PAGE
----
FEATURE: Run Through Walls Part Two
As human beings we inevitably face challenges in the course of our time on earth – whether they be in our personal lives, in our work or in our sporting endeavours.
Our capacity to learn, and to develop, depends on our individual response to perceived obstacles – on whether we are able to confront those challenges and turn them into opportunities.
Alumni member and contributor Mark Maguire has provided us with “Run Through Walls Part Two" - the second of three thought-provoking articles that he has written in exploring the theme of obstacles, walls, hurdles – and the nature of our human response, whether negative or positive. Run Through Walls Part One can be accesses via link at the bottom of this page.
RUN THROUGH WALLS PART TWO
There have been very few Australians who have gone all the way and played in the MLB in the USA. A fellow baseball dad once joked with me saying that being an Aussie baseball player hopeful, travelling to the USA, wanting to be taken seriously by scouts is like an American athlete, who plays cricket and decides to come to Australia and wants to be taken seriously about his cricketing career. Odds are slim, aren’t they? As much as hope drives us all forward, it can also be a curse as well. But still, hope always drives some to glory who are willing to run through walls.
I talk often with one particular Australian who played in the MLB, Trent Oeltjen, who was signed with the Minnesota Twins, and then went on to play about seven years in the minor leagues before being called up to play in the show with the LA Dodgers and Arizona Diamondbacks. I asked Trent why he made it and other fellow Australians, who were as talented, if not more talented than him, didn’t make it past College or Rookie League. He said simply, ‘I was willing to RUN THROUGH WALLS to make it.’ He went on further to say, ‘I knew what I wanted. I had my vision, and I was willing to do the hard grind daily.’
The ability to ‘RUN THROUGH WALLS’: I’ve only really seen this on the X-Men movies. Do you have to be super human with an ‘X’ in front of your gene pool to be able to do this? Sometimes it seems so. But you don’t have to be an X-Man to run through walls. In my crazy thinking, I believe everyone is born with the gift to run through walls (figuratively speaking, of course). When we are born there are no walls. Yes, there could be some positive or negative sub-conscious energy developed from being in the womb, but I’m not going to get into the ‘nature versus nurture’ debate. Yet, I do believe our environment dramatically influences us and we either adapt to or challenge what our environment puts before us.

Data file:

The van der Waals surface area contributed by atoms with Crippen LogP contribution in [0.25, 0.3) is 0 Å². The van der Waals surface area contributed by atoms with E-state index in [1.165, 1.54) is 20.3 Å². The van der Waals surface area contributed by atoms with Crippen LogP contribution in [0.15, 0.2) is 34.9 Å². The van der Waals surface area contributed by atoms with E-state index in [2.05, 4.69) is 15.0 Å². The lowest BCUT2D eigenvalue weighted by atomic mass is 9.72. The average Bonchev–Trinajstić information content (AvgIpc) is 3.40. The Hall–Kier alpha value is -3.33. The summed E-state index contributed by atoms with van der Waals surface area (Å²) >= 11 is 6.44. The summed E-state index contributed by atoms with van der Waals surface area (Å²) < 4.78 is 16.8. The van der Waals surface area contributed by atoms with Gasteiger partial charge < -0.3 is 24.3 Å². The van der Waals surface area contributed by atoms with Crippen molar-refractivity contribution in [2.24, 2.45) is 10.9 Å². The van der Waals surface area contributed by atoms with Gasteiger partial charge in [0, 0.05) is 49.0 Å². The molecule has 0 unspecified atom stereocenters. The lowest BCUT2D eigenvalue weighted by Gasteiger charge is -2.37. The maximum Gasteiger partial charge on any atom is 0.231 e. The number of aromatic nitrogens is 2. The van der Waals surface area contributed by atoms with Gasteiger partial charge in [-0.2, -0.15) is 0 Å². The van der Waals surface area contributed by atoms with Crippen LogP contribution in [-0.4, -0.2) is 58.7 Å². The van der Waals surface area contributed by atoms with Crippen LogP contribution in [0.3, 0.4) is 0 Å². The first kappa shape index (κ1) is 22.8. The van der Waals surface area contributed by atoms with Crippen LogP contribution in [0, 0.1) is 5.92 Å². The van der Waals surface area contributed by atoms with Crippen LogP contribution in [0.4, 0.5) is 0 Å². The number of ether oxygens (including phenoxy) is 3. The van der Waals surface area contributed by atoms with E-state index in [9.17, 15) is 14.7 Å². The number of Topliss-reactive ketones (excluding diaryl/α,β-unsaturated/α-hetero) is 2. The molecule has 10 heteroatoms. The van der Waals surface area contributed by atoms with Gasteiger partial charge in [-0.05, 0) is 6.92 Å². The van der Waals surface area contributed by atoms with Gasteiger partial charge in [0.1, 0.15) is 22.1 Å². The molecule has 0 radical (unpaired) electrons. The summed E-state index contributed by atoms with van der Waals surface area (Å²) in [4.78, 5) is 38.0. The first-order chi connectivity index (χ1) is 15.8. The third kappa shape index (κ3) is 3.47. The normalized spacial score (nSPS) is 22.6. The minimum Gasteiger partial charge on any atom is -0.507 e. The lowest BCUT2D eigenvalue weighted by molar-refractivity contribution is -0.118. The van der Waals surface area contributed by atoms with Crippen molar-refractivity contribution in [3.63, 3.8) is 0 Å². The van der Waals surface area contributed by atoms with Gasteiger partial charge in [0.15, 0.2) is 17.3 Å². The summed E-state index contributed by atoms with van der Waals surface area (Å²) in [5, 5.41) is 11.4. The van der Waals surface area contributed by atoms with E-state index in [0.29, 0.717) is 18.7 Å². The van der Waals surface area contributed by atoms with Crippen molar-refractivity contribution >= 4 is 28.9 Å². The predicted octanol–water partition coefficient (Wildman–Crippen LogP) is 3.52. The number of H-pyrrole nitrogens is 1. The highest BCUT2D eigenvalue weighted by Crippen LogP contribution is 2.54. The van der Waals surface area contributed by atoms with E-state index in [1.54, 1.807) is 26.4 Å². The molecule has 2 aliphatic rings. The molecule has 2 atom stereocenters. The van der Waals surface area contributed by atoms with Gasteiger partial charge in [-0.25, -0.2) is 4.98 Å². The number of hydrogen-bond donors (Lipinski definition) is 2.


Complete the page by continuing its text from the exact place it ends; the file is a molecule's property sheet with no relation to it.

I have never heard a parent say to a baby: quit trying to walk, you’re never going to get up, you may as well crawl all your life. I have never seen a baby give up trying to walk, despite repeated falling over countless number of times. No parent puts up that wall; no baby is familiar with the failure to walk through the wall. The baby keeps trying and falling until she or he walks. And then reality comes to that child as she or he grows up and the parent’s negative and positive influences start seeping into that child’s thinking. Family, school and society have their say. Beliefs are instilled and walls are built and believed. This is the way it is and this is the way it will always be.
The child has the gift to get up and walk despite constant failure. There is no imaginary wall. It is instinctive to get up and walk. It is instinctive for us all to hope, want, desire, dream, aspire, get better, be better, leave our mark on the earth in some way – if only through our offspring. At least that way, we can say, I have left the earth in a better place because I have helped my children improve on what I have been. But society builds walls for our children, whether through us or through the physical environment we live in.
Sidney Poitier, in his book The Measure of a Man, wrote about his friend, Louise. Back in the early 1960s when he was mixing with some black rights activists she said to him: How we see ourselves, how we see each other, should be determined by us and not by people who generally don’t like us… we are going to decide for ourselves what we are and what we are not. Create our own image of ourselves. And nurture it and feel it till it can stand on its own.
So our children, whether they are athletes or not, whether they are talented at their sport or not, have their own walls they must run through. Children generally figure out where they stand in the pecking order when comparing themselves with other children – especially when it comes to sports. They start building the wall of doubt from an age when they can foresee who is a better athlete. The invisible wall gets built, brick by brick, and at some point they think, but rarely will say, this wall is too high to get over or this wall is too hard to fight through.
All of us at some point have come to a wall and thought, this wall is too high, this wall is too hard. Lord forbid we would ever tell anyone this dark secret. These walls are mostly imaginary. These walls can be run through. But something we believed from others or ourselves has convinced us this imaginary wall is too hard and too high.
I go back to what my friend, Trent said: I was willing to run through walls.
In the ‘Nature Versus Nurture’ debate, some will say it is a gift we are born with and others will argue it is a gift that is developed. The WALL says, “I don’t care who you are. I don’t take any sides, whether you imagine me or not. I’m here for you to define who you are. I’m here for you to run through. I AM THE WALL. Let’s see who is going to win.”
Look out for part three on this topic. This is where we discover three attributes we need to STOP to put a halt to successful wall building.